Doxxing as a digital practice is not limited to Facebook posts in private groups or tweets seen by a limited audience. The same month that Hall exhorted his followers to “make [their] own decisions,” a New York Post article was published profiling a paramedic who was selling content on OnlyFans, a popular subscription platform for sex workers, to supplement her income during the pandemic. The article included her name and EMS company, despite her request for anonymity. The Post’s article was lambasted online, notably by Representative Alexandria Ocasio-Cortez (D-NY14), who has been doxxed herself. By digitally linking the paramedic’s name, photos, social media handles, and workplace, the Post article not only violated journalistic standards of ethics, but also infringed on her explicit requests for privacy.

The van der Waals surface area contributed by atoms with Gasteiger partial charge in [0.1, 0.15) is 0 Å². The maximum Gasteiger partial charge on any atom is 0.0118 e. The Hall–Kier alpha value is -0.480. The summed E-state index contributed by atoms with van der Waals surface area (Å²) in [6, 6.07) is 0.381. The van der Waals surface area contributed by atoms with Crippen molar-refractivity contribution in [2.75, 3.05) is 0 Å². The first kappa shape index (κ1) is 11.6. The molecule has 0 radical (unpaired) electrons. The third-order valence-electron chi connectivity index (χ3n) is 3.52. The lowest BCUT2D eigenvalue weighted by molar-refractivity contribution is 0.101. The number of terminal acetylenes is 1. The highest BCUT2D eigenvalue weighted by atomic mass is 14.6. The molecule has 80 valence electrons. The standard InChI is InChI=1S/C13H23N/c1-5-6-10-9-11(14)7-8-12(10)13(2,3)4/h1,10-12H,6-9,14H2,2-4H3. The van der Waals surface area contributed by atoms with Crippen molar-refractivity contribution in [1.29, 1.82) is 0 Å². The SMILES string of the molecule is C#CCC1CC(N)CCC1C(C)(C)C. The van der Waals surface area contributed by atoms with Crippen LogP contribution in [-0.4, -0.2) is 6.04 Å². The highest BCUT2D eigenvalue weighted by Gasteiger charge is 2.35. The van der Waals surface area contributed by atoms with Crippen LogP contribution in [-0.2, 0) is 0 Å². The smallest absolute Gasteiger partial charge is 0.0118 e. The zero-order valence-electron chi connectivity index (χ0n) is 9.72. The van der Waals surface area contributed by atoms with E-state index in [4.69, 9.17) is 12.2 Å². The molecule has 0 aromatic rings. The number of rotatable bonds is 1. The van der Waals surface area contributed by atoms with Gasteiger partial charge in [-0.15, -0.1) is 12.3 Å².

While liberals and conservatives alike might be victimized by doxxing, individuals from historically marginalized backgrounds bear the brunt of the security concern. Thirty-five percent of Americans who report online harassment attribute it to their race, religion, gender, or sexual identity. In “Gamergate,” a watershed moment of gender-based cyberharassment, several women in the video game industry were doxxed, hacked, and threatened with rape and murder, forcing them to flee their homes. In another devastating example, online vigilantes on Reddit speculated that a missing Indian-American student at Brown University, Sunil Tripathi, was one of the Boston Marathon bombers after the FBI released grainy surveillance video of the attack. His information was doxxed, his home was flanked by news vans, and his family members’ cell phones were barraged with calls from strangers demanding justice. A week later, police found Tripathi’s body near India Point Park in the Seekonk River. Unbeknownst to both his family and Reddit users, Tripathi had committed suicide prior to the accusations.